“Dukes of Hazzard” star John Schneider has revealed that the down-home TV classic could not be made today — because it cost a bundle.
Schneider, best known for playing Bo Duke on the ’80s series, is competing on this season’s “Dancing with the Stars” and told Fox News after the live Tuesday night show, “We were in a three-network world back then, so ‘The Dukes of Hazzard,’ as fun and as backwoods as it seemed, was still a $1.3 million an episode show in 1979. So we were a very expensive television show. So it’s cost-prohibitive, actually, to do a show like that anymore.”
The actor and country music singer reminisced about the show famed for its car chases after portraying another Southern boy, Elvis, with his partner Emma Slater on “DWTS.”
“I think it’s wonderful that people have continued to embrace, generation after generation, what I think is the ultimate family-uniting television show of all time,” he said.
To Schneider, “Hazzard” is “the show that everybody not only could watch but everybody wanted to — little kids and Grandpa and everybody in between — and there’s not a lot of television shows you can say that about anymore.”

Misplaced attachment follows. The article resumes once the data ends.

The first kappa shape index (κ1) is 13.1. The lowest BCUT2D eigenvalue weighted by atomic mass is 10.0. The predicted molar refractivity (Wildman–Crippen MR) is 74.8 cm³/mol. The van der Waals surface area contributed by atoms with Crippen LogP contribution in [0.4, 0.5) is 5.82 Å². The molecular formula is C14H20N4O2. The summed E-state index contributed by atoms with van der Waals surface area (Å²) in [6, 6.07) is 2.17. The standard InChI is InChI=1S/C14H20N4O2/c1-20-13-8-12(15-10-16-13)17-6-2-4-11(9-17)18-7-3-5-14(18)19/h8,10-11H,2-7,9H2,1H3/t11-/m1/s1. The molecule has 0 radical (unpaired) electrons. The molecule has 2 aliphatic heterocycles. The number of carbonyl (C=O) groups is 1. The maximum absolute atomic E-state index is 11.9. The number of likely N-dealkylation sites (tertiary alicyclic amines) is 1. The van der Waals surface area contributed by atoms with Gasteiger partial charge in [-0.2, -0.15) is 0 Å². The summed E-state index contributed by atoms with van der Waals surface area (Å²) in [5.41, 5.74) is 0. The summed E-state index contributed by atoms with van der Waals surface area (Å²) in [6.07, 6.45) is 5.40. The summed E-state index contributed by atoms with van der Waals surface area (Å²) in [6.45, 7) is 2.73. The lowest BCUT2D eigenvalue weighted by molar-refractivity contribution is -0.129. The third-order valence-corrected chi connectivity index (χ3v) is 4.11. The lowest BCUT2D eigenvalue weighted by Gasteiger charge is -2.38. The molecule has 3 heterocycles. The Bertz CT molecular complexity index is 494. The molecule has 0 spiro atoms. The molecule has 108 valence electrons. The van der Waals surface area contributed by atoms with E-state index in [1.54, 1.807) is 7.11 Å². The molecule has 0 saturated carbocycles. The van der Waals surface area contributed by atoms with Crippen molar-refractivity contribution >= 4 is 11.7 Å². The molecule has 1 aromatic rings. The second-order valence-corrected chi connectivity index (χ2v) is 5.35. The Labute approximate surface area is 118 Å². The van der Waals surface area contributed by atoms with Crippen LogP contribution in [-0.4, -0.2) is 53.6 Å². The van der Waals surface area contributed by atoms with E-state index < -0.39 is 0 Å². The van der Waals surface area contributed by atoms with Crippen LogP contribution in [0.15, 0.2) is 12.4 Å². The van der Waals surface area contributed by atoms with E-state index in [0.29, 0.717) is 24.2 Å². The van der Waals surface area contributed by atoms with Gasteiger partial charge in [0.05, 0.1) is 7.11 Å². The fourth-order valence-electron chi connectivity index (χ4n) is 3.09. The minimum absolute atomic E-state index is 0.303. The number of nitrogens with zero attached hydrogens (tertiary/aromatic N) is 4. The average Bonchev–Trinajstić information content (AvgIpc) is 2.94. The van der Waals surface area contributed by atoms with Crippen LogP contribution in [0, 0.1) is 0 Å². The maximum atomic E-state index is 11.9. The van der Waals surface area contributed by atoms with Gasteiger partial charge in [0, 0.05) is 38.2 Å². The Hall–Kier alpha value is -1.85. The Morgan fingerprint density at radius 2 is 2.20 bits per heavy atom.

The star also vented backstage at “DWTS” about the 2005 big-screen version of “The Dukes of Hazzard,” starring Jessica Simpson as Daisy Duke, Johnny Knoxville as Luke, and Seann William Scott in Schneider’s role of Bo. The film also starred Burt Reynolds who died Sept. 6 at age 82 as Boss Hogg.
“Warner Brothers proved they can’t make ‘The Dukes of Hazzard’ anymore. … They destroyed the franchise with that one, godawful film — and shame on them for that,” Schneider said.
“The only thing I got to say about that movie was ‘No.’ I read it and said ‘No.’ So did everybody else in the cast, by the way.”
In the film, Willie Nelson played Uncle Jesse and Schneider sighed, “They portrayed Uncle Jesse as a pot-smoking old letch. It was a travesty, I thought.
“I see what ‘The Dukes of Hazzard’ means to people, especially in the South. And they just didn’t understand when they made the film. You don’t make an irreverent ‘Dukes of Hazzard.'”